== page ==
Rural Appalachian Culture and Educational Neglect: A Community Needs Assessment

Rural Appalachian Culture and Educational Neglect: A Community Needs Assessment


Universal education is deeply ingrained in American history and values. Americans have long identified education as the path to individual economic and social mobility. As such, America’s public education institutions have laws intended to mandate equal access to opportunity and advancement for all of America’s children. Unfortunately, some Appalachian communities continue to see a disproportionate number of children fail to fully benefit from a public school education.

In New York State (NYS), educational neglect is defined as occurring when a parent or person legally responsible for the care of a child of compulsory school age fails to ensure the child is engaged in an appropriate education program and, as a result, the child is harmed or is in imminent danger of becoming harmed (NYS Office of Children and Family Services). This paper will first review the history of compulsory education laws and efforts to enforce them. It will then review the current status of the problem in Appalachia and the specific history and cultural background that sustains the problem. The paper will end with a discussion of regional barriers and strengths that need to be considered when planning interventions to better engage Appalachian youth in their high schools.

History of Educational Neglect

In the United States, mandatory education laws were first enacted in the late 19th century. By 1918,  every state had a law to compel parents to provide their minor children with an appropriate education (Larson, Zuel, & Swanson, 2011). As the century moved on, child labor laws removed most children from coal mines and. By the 1930’s, the industrialized American economy was creating an increased demand for well-educated, skilled labor and states began to develop a law enforcement infrastructure to fully enforce their compulsory education laws. By the 1970’s, a significant number of American youth were incarcerated for status offenses related to school attendance (Larson, Zuel, & Swanson, 2011).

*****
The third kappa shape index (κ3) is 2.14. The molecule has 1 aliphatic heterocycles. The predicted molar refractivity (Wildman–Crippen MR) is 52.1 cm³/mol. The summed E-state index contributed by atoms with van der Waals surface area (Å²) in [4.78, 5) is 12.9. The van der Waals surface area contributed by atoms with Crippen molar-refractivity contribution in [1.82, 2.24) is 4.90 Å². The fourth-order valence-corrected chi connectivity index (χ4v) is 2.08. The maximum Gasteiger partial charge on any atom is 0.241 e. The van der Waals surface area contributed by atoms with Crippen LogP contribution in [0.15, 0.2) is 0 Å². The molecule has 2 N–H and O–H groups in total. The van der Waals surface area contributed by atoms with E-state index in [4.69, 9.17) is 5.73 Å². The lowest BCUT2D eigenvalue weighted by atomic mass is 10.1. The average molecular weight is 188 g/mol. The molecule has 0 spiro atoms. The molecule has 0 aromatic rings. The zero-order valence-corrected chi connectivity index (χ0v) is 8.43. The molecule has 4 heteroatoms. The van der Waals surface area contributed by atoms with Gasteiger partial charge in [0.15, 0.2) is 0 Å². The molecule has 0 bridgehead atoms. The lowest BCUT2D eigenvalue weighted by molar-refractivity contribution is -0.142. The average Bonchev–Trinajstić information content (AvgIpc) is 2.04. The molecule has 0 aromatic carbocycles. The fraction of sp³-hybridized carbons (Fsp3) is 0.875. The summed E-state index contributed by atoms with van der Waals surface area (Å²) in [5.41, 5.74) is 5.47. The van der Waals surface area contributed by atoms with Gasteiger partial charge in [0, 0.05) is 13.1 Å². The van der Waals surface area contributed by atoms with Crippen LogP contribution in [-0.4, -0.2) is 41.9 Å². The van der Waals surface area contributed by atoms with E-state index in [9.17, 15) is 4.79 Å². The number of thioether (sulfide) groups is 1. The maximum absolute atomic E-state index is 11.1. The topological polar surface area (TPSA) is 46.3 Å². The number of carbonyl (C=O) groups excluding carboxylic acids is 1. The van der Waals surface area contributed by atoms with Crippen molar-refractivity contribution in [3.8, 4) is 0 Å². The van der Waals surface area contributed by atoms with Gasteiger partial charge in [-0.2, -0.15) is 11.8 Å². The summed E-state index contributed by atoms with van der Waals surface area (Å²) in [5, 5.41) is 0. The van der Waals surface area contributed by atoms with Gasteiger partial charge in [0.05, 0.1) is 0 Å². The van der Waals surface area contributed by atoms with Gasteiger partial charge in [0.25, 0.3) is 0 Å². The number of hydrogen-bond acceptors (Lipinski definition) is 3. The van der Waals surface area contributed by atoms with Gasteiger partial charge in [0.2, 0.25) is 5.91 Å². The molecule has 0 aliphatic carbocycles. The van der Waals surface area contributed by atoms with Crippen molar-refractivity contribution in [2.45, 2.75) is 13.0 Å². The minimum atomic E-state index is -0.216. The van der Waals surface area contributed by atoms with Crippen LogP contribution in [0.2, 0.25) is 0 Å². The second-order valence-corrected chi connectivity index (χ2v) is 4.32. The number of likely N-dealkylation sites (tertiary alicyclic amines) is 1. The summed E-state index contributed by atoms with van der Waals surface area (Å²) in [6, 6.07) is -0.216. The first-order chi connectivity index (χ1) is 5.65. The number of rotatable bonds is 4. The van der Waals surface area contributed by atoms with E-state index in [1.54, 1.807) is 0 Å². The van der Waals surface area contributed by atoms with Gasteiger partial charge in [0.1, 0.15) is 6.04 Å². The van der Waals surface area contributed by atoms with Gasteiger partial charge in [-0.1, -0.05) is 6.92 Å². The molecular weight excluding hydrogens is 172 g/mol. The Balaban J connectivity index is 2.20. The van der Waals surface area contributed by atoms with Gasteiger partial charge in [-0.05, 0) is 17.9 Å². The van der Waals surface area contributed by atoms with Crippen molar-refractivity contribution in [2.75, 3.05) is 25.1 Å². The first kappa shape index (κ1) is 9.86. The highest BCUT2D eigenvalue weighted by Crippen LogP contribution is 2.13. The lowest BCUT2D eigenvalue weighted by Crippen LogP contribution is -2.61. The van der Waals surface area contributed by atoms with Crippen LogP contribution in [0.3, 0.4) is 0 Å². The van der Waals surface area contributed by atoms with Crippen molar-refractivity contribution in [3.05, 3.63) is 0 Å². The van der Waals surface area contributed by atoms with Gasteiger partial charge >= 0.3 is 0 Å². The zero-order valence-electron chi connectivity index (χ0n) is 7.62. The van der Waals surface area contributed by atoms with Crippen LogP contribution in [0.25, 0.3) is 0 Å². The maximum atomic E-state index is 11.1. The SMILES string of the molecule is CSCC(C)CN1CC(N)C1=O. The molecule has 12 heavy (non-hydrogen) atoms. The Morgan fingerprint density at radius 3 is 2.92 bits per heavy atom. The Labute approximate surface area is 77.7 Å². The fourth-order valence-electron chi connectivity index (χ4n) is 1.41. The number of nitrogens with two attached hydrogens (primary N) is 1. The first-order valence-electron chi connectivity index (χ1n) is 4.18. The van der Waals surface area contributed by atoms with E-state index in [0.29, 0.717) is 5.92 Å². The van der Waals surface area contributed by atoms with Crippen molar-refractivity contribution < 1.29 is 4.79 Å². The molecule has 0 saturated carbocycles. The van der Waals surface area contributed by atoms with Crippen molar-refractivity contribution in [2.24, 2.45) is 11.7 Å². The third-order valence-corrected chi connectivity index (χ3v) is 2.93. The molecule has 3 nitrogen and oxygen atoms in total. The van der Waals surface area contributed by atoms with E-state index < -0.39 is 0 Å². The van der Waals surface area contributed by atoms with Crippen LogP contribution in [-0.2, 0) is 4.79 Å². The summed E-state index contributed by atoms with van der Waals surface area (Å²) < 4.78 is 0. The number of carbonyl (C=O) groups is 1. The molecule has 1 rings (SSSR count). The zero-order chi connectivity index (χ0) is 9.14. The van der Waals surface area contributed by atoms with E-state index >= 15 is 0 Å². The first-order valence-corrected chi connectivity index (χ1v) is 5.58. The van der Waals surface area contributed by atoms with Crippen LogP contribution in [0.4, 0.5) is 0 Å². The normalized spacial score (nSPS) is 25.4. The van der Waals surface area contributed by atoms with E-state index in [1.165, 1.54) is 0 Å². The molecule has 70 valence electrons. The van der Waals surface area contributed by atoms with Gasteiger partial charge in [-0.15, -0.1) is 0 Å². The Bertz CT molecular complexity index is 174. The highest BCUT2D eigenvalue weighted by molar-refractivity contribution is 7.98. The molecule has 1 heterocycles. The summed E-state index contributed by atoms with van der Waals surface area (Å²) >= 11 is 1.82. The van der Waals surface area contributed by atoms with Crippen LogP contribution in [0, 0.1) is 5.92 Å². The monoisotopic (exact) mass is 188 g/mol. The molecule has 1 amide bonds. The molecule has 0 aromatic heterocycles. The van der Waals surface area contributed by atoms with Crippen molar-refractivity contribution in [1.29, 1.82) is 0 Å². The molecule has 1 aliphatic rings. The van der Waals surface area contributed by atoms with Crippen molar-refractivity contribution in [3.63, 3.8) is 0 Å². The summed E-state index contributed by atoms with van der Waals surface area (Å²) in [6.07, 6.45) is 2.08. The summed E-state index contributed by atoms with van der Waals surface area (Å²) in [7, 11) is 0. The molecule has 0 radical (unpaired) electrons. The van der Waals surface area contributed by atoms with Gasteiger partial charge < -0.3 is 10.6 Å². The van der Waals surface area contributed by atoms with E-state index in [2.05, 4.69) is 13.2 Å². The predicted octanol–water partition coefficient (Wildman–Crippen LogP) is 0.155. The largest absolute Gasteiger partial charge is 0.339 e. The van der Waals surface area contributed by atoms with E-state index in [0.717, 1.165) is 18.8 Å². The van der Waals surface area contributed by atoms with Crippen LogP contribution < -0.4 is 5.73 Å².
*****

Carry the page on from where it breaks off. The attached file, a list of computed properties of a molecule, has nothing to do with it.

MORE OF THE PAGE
During the Civil Rights era of the 1960’s and 1970’s, American activists called attention to the problem of incarcerated juvenile status offenders. In 1974, the federal Juvenile Justice and Delinquency Prevention Act (P.L. 93-415) redefined school attendance problems as being the result of parental neglect (Larson, Zuel, & Swanson, 2011) and child welfare agencies became the institutions responsible for enforcing mandatory attendance laws.

Description of the Community

In 1965, the Appalachian Regional Commission (ARC) identified Appalachia as a geographic region covering 420 counties across 13 states (Denham, 2015). The population of Appalachia is primarily White, non-Hispanic with two-thirds of the region’s counties reporting less than a 10% minority population (Pollard & Jacobsen, 2011).

The people of the Appalachian region overwhelmingly identify as Christian and Christian and Calvinistic themes permeate the culture (Gore & Wilburn, 2010). Hard work is virtuous, but not as a means of changing one’s social class. Instead, Appalachians embrace a more fatalistic worldview that teaches each person has a predetermined destiny (Phillips, 2007). As a result, the culture values contentment with one’s circumstances over economic achievement. These beliefs have led to an Appalachian social structure that emphasizes social equality over social mobility (Mei & Russ, 2007).

Risk Factors